history of mathematics
When Kurt Gödel published his incompleteness theorem in 1931, the mathematical community was stunned: using maths he had proved that there are limits to what maths can prove. This put an end to the hope that all of maths could one day be unified in one elegant theory and had very real implications for computer science. John W Dawson describes Gödel's brilliant work and troubled
life.

In 1694, a famous discussion between two of the leading scientists of the day  Isaac Newton and David Gregory  took place on the campus of Cambridge University. The discussion concerned the kissing problem, but it was to be another 260 years before the problem was finally solved.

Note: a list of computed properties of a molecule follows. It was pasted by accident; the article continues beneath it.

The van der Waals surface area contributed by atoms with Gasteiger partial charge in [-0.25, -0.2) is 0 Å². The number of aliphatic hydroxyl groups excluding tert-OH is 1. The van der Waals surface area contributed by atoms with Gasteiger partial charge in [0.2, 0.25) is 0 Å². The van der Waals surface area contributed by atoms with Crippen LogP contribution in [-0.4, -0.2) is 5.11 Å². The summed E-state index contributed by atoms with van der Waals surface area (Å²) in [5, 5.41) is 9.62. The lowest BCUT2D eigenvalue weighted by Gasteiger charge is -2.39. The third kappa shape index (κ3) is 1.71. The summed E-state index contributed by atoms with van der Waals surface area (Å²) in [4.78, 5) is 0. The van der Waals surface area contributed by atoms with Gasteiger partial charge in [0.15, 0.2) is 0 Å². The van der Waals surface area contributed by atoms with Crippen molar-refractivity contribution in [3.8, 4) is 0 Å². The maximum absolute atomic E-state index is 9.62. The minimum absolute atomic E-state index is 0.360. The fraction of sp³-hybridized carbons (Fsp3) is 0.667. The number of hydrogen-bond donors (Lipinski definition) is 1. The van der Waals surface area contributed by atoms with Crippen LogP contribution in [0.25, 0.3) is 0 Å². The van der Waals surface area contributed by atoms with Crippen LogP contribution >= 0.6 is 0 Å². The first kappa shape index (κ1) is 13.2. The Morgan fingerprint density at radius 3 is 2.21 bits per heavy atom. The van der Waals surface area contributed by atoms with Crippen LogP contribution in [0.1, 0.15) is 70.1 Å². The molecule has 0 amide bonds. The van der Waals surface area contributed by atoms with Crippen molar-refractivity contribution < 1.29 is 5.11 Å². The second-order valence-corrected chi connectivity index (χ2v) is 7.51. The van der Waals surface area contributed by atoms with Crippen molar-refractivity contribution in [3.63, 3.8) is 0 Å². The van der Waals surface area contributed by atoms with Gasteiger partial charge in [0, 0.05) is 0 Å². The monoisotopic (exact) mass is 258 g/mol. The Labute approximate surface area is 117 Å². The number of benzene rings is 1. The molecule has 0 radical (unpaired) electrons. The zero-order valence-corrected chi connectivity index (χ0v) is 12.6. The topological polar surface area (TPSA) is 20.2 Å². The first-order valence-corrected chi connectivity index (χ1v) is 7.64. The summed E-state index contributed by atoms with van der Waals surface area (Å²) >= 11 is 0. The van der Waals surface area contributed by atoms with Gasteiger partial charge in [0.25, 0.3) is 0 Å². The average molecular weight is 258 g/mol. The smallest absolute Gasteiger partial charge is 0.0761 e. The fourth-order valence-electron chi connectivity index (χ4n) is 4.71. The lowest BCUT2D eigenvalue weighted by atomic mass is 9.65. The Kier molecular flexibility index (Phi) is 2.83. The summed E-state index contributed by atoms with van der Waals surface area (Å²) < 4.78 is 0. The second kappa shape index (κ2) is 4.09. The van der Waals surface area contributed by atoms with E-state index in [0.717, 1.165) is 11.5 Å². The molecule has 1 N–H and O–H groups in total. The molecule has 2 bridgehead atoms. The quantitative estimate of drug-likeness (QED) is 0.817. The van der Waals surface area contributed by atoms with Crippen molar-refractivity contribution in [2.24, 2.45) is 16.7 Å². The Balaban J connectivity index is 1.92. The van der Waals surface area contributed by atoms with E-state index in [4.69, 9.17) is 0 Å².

100 years after the birth of Paul Dirac, mathematicians and physicists gather to celebrate his beautiful work.

Bill Casselman writes about the intriguing amateur mathematician Henry Perigal, who took his elegant proof of Pythagoras' Theorem literally to his grave  by having it carved on his tombstone.

More than a century after the death of its inventor, the world's first computer printer has finally been constructed at the Science Museum in London. 
Johannes Kepler (15711630) is now chiefly remembered as a mathematical astronomer who discovered three laws that describe the motion of the planets. J.V. Field continues our series on the origins of proof with an examination of Kepler's astronomy.

Daniel Bernoulli (17001782) discovered the relationship between the density of a fluid in a pipe, the speed it is travelling in the pipe and the pressure exerted by the fluid against the walls of the pipe. This is the story of what happened.

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